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Tech Industry

MediaOne a telecom target?

The cable Net access company is the only attractive merger partner remaining for a company that wants to be a force in the convergence market.

    NEW YORK--Broadband service company MediaOne Group is the only attractive merger partner remaining for any major telecommunications outfit that wants to be a player in the coming convergence of personal computers and television, influential industry analysts speculated at a conference here today.

    "You have to look across the industry and ask who are the potential sellers and who are the ones that won't be selling," Tom Wolzien, senior media analyst at Sanford C. Bernstein & Company, said at a panel discussion about high-speed cable Net access.

    Concluding that Time Warner and Comcast are unlikely sellers, Wolzien said: "If you want to be a dominant player in cable, you have to own MediaOne."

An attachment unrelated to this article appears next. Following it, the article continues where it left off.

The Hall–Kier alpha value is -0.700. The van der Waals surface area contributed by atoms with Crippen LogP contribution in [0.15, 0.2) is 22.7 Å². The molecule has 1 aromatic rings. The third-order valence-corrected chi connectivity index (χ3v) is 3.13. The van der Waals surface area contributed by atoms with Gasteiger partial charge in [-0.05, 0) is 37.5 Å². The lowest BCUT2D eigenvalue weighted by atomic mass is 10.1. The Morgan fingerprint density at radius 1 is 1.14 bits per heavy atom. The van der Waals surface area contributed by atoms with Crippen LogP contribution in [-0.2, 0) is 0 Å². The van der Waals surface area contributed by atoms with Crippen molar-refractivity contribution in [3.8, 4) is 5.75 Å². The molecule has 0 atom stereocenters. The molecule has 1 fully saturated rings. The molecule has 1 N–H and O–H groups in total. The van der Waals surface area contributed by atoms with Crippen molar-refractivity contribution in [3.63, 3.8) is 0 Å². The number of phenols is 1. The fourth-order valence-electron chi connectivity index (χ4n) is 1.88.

Added Alan Gould, senior vice president at Gerard Klauer Mattison, "[MediaOne] is the largest player without a single party having a controlling interest."

    Software giant Microsoft's CEO Bill Gates once was rumored to be a MediaOne suitor, but that scenario is now unlikely, analysts agreed. "Microsoft is not in a position to take a look at buying more stakes in the cable industry given the scrutiny it faces from the Justice Department," said Gould.

    But Microsoft cofounder Paul Allen could step into the picture as a potential buyer, the analysts speculated. "Paul Allen may up his stake to 5 percent," Gould said.

    Allen has previously stated that he believes in the power of coaxial cable and the possibilities for using it to deliver high-bandwidth data and video. He recently acquired Charter Communications so that he could merge it with Marcus Cable, which he bought in April. The deal marked his largest personal investment outside of Microsoft to date. (Allen is an investor in CNET: The Computer Network, publisher of News.com.)

    MediaOne's domestic cable business already reaches 5 million customers in 17 states, including California, Florida, a small portion of New York, and other states in the Midwest and Northeast. The company promises Internet access via cable modems at speeds up to 50 times faster than today's standard 28.8-kbps dial-up connections through phone lines. The service now has about 41,000 subscribers.